ST. CLOUD — To see how publicly divided the St. Cloud community is regarding a recent influx of Somali and East African refugees, people need look only at the 2018 City Council elections.
A year after the seven-member council passed a resolution to make the city a more welcoming place, four candidates who openly questioned refugee resettlement here ran for office. Two — Paul Brandmire and Mike Conway — were elected.
Those results reflect continuing pushback to Somali refugees and have continued to exacerbate the city’s national reputation.
Mayor David Kleis has also been faulted, with some residents saying the longtime city leader has not done enough to speak out against hate and looks past the problem.
Brandmire, a conservative on the nonpartisan City Council, told the Times he still supports a pause on new refugees coming in and continues to have questions about the resettlement program’s impact on taxpayers.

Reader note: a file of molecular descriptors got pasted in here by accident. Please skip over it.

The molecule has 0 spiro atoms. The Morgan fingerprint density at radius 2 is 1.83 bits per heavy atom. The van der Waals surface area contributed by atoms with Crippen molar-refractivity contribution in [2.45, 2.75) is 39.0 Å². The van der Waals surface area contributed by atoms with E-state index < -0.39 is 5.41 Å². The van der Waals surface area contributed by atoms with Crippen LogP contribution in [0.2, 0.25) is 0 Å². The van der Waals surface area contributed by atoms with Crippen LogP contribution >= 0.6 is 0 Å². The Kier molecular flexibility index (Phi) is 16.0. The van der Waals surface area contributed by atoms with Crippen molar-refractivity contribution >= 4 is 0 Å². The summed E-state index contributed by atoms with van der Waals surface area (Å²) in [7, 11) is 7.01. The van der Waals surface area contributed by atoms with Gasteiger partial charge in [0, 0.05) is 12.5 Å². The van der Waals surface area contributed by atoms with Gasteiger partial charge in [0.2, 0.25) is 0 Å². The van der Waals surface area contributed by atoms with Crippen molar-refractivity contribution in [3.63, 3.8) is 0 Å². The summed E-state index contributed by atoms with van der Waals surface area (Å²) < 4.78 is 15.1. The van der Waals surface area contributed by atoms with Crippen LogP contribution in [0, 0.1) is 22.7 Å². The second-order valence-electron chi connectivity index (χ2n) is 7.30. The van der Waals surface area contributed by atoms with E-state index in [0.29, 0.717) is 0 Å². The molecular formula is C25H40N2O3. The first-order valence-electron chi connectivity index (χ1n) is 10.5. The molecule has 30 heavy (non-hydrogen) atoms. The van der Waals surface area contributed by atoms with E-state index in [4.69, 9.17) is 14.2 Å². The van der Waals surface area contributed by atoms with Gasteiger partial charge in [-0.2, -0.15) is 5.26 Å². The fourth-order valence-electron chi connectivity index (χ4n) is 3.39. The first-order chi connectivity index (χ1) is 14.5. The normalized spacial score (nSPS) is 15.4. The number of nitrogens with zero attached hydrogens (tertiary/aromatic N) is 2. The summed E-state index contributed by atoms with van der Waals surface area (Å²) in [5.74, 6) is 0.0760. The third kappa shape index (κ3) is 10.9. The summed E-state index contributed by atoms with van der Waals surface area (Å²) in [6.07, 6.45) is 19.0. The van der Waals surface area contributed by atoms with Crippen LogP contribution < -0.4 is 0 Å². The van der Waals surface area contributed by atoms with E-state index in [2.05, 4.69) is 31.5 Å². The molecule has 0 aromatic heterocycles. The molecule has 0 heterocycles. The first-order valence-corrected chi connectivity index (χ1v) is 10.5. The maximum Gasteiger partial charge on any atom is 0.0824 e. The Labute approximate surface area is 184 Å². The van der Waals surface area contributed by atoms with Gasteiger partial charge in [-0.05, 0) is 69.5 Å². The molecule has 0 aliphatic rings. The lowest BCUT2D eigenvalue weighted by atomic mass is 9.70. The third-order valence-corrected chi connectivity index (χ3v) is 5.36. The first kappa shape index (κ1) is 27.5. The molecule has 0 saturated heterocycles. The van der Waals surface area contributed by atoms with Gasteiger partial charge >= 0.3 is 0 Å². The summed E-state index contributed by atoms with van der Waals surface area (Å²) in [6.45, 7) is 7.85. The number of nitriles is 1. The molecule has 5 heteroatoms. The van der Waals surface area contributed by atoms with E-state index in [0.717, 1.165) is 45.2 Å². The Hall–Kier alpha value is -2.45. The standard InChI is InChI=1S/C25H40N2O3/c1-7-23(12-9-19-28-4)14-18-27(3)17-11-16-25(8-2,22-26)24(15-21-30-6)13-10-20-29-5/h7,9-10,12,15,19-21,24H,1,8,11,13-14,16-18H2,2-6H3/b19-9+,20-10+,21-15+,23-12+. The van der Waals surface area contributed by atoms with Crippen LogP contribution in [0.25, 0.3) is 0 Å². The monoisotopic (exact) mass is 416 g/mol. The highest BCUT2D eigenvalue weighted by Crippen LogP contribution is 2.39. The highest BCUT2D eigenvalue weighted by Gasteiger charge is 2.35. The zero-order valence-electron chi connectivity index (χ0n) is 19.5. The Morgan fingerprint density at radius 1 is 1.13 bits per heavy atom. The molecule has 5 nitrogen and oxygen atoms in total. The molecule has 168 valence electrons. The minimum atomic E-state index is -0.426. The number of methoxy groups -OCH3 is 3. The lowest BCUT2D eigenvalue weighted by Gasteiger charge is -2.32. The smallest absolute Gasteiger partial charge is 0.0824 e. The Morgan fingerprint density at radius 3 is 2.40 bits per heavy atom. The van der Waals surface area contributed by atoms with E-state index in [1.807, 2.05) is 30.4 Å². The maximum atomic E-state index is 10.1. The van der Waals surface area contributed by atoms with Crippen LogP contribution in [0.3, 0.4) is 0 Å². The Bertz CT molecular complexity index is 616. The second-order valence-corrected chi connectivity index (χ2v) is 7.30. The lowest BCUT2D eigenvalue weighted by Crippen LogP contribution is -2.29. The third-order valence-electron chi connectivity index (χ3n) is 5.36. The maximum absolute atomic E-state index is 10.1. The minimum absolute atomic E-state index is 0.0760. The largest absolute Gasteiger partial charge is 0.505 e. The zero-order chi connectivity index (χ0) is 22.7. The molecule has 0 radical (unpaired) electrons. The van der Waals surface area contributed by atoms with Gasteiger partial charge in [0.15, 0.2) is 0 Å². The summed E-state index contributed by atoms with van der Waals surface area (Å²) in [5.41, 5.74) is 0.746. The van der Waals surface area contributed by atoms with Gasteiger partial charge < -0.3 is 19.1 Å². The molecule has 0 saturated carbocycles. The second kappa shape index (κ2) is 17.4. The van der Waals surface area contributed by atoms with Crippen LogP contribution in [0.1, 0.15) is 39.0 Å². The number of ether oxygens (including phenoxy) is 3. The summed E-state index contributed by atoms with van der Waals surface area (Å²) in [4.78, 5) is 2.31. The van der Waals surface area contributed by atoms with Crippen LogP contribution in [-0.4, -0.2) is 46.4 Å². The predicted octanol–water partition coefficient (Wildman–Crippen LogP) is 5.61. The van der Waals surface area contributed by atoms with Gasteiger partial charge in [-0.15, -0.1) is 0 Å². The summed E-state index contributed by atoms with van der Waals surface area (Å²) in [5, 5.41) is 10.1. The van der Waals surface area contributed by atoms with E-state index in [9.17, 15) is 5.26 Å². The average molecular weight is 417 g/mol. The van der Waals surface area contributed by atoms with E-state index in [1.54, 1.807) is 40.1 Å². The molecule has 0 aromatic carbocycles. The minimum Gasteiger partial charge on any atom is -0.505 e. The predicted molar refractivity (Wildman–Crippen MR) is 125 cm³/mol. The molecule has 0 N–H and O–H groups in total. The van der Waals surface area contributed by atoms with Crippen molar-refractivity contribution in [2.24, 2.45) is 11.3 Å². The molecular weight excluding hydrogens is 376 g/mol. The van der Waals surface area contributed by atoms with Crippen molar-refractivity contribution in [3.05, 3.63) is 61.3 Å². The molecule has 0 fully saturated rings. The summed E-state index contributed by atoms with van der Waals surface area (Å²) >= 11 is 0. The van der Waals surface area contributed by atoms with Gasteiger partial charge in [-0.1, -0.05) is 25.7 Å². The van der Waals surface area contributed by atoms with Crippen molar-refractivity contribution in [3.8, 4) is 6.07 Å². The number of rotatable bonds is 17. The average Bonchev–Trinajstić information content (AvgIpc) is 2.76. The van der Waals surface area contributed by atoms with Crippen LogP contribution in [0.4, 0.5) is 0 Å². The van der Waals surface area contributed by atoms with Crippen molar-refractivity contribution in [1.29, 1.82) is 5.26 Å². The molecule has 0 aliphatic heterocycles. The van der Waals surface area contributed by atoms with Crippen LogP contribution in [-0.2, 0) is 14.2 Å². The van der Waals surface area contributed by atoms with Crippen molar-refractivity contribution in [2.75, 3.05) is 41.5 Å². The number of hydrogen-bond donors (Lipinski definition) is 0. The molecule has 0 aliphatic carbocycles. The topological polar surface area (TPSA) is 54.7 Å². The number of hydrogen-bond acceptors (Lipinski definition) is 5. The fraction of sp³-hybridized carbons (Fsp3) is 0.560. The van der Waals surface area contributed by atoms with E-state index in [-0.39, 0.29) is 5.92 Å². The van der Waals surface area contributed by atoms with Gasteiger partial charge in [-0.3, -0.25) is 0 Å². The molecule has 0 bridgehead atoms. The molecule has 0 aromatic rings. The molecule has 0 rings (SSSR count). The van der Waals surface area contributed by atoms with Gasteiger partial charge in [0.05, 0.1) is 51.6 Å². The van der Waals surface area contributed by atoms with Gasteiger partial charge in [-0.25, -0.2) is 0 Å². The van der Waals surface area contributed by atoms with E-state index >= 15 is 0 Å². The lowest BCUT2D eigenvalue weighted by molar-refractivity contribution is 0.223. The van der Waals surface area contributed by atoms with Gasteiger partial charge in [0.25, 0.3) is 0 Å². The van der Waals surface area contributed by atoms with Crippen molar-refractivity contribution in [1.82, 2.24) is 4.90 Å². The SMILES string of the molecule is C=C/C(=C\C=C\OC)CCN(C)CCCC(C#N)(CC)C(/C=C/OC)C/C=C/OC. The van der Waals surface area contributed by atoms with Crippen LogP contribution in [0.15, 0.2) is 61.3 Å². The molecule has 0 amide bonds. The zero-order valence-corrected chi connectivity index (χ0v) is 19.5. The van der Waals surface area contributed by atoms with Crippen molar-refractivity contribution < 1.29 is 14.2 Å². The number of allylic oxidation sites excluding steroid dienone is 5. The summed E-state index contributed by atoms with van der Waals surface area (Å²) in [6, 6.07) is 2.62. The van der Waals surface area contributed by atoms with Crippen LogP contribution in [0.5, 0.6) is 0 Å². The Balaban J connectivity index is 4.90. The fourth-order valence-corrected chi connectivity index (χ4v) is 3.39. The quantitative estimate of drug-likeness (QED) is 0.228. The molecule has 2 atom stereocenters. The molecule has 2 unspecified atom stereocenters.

But Brandmire says the costs of the program have not been clear for St. Cloud residents, though he admitted that he hasn’t looked at the costs of the program “that closely” and hasn’t yet read several reports that outlined costs.
St. Cloud refugees: Get involved, learn more
Stearns County officials say county costs for refugees are “minimal,” and they have held several public forums to break down the impact on local taxpayers. St. Cloud city officials have also said refugees have not increased city spending, especially because most funding for the program is federal.
Yet the political battle still rages. Read more about it in Part IV of “Hope & Fear in Minnesota’s Heartland: Local politics underscore deep divisions.“
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